Let me run a theory about men and women by you. Your job is to tell me if you think the New York Times would print it:
The reason that women economically outperform men—women in their 20s outearn their male counterparts, and hold well over half the jobs in many of the nation’s fastest growing professions—is because they are well-suited to bureaucratic, care-taking roles. The professions where they predominate are health care assistance jobs—what were once “nurses” and “secretaries.” Women tend to do well in mid-level, corporate fields, which are increasingly the loci of bureaucracy and unoriginal thought in corporate America. Care-takers by nature, women are simply best-suited for jobs in which they follow well-established routines while taking directions from people at the very top.
(A note to my friends at Cato—the foregoing is a hypothetical offered to illustrate a point about the lack of analytical rigor among some current popular writers. Please don’t quote it in Salon as proof that I’m a woman-hating troglodyte.)
So, do you think that paragraph would pass muster at the Times? How about the Atlantic Monthly?
Well, consider David Brooks’s musings in the New York Times, in an essay titled “Why Men Fail,” as he trots out ideas from “The End of Men” theorist Hanna Rosin, who first began her gender speculations in The Atlantic:
“Women, Rosin argues, are like immigrants who have moved to a new country. They see a new social context, and they flexibly adapt to new circumstances. Men are like immigrants who have physically moved to a new country but who have kept their minds in the old one…Men are more likely to be rigid; women are more fluid…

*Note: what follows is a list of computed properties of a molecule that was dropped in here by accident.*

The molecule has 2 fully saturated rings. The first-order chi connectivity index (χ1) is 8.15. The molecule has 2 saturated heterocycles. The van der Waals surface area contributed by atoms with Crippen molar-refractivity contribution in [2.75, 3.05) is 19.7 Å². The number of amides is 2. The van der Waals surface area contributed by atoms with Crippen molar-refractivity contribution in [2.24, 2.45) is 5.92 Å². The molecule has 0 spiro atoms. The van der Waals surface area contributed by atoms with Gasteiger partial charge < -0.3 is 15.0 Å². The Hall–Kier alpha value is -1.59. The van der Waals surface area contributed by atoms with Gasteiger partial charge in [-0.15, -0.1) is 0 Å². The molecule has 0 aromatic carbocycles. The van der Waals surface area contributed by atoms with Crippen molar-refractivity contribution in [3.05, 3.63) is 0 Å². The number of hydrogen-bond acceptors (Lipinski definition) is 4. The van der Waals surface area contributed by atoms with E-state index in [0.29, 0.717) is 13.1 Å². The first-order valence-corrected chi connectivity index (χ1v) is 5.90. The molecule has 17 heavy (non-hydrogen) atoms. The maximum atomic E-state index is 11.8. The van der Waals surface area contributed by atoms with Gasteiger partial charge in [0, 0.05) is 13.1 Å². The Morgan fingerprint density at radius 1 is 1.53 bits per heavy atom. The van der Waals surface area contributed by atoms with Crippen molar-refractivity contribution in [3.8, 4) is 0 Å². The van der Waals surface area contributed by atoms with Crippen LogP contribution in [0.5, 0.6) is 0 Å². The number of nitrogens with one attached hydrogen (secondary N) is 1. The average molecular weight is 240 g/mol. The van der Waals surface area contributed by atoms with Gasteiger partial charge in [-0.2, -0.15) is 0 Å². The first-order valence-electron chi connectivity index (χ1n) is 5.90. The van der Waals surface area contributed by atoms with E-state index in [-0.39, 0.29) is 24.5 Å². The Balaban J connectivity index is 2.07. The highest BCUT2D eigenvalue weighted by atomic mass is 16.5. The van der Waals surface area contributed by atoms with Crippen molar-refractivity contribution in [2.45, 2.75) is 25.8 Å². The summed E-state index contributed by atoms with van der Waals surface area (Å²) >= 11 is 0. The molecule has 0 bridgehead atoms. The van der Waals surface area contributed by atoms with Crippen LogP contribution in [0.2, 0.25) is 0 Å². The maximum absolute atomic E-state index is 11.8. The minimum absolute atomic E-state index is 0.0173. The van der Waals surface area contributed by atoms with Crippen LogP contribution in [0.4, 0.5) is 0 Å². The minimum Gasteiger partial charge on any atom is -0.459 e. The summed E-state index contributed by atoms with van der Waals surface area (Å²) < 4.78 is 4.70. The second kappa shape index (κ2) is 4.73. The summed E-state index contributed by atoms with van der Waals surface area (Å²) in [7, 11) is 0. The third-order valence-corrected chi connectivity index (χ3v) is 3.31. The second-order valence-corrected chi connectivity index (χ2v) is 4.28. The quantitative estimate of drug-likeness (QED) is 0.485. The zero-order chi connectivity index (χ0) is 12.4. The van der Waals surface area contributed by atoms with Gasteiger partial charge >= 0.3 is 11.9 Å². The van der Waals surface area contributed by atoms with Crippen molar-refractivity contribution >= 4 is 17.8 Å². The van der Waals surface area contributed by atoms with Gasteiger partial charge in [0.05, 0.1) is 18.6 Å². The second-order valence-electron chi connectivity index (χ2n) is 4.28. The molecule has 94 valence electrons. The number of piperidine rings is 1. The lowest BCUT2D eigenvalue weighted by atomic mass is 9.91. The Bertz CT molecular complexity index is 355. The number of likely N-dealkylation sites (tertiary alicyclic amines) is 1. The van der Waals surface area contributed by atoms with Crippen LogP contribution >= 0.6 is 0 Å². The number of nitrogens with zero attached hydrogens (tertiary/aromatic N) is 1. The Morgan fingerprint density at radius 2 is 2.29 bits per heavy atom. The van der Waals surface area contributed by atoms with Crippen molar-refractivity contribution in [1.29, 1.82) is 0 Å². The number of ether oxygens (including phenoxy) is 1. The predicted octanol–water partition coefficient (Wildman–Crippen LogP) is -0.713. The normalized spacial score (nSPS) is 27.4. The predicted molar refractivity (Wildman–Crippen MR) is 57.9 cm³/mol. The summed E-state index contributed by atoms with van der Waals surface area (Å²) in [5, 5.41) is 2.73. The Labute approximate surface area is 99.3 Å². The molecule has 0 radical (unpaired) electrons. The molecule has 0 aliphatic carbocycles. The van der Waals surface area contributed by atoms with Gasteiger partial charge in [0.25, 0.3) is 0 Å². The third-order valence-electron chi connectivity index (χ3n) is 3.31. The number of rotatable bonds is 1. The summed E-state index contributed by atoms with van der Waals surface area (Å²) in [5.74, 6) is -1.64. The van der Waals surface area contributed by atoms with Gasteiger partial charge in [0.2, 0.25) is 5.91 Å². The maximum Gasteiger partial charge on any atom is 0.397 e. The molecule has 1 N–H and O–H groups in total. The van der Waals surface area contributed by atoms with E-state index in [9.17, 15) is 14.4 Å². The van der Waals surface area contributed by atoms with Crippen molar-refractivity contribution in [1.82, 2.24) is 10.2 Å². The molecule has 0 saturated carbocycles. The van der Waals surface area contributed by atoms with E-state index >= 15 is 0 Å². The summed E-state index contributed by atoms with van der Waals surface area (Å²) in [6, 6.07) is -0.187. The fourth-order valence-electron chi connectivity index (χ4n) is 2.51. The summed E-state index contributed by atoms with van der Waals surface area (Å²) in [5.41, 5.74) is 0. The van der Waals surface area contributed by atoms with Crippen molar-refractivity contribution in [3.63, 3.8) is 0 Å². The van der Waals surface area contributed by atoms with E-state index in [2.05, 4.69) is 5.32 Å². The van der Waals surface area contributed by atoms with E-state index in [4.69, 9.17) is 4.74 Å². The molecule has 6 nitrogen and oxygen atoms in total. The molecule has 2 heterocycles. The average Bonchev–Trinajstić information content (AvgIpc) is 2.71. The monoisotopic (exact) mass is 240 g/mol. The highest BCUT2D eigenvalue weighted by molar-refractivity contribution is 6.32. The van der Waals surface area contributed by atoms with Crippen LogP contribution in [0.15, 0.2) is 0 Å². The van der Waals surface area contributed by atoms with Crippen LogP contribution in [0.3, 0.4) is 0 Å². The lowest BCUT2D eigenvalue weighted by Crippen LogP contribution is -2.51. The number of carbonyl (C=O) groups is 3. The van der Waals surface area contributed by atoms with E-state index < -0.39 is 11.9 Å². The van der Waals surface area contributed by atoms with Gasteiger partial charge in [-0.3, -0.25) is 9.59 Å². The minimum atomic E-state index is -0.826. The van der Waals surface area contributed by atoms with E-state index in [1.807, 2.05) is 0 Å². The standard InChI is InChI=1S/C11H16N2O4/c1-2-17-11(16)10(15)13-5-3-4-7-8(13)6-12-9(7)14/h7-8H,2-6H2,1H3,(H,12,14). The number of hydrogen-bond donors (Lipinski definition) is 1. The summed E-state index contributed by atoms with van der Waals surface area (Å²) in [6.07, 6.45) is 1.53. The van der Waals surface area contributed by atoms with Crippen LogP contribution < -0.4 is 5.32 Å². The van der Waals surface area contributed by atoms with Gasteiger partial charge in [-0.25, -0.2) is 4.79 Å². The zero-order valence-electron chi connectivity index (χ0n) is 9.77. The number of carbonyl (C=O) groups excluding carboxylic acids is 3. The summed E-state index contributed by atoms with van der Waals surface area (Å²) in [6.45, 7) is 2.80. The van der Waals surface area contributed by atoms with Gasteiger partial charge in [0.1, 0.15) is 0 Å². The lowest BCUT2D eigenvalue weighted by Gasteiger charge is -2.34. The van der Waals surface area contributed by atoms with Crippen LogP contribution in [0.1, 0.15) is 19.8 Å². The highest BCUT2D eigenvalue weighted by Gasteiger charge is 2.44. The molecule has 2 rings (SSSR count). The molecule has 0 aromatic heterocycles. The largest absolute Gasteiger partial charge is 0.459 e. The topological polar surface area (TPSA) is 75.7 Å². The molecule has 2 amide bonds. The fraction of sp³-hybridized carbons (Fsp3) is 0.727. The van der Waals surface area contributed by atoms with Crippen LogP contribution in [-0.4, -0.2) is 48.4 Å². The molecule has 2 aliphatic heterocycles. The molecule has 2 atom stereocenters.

“She’s just saying women are adapting to today’s economy more flexibly and resiliently than men…
“Men still adhere to the masculinity rules, which limits their vision and their movement.”
If you break down the job performance data Brooks offers to substantiate Rosin’s hypotheses, its primarily that women have more jobs in health care professions, and a study by the National Federation of Independent Business supposedly showing that “small businesses owned by women outperformed male-owned small businesses during the last recession.”
When you actually look at the NFIB study, however, you see that the number of women-owned businesses did indeed grow faster, but they had lower survival rates, lower sales, and fewer employees. If we count the establishment of an enterprise as “success,” Brooks is indeed right. But if we count things like earning money and selling stuff, not so much.
As for Hanna Rosin, if a male writer wanted to “analyze” gender differences by using a combination of misleading statistics about women, unscientific snapshots of particular men who seem like real go-getters, and musings about how men are adaptive and resilient and possess greater vision, he’d rightly get slapped down for shoddy thinking and poor journalism. What say in the interest of gender equality we hold Rosin to the same standard?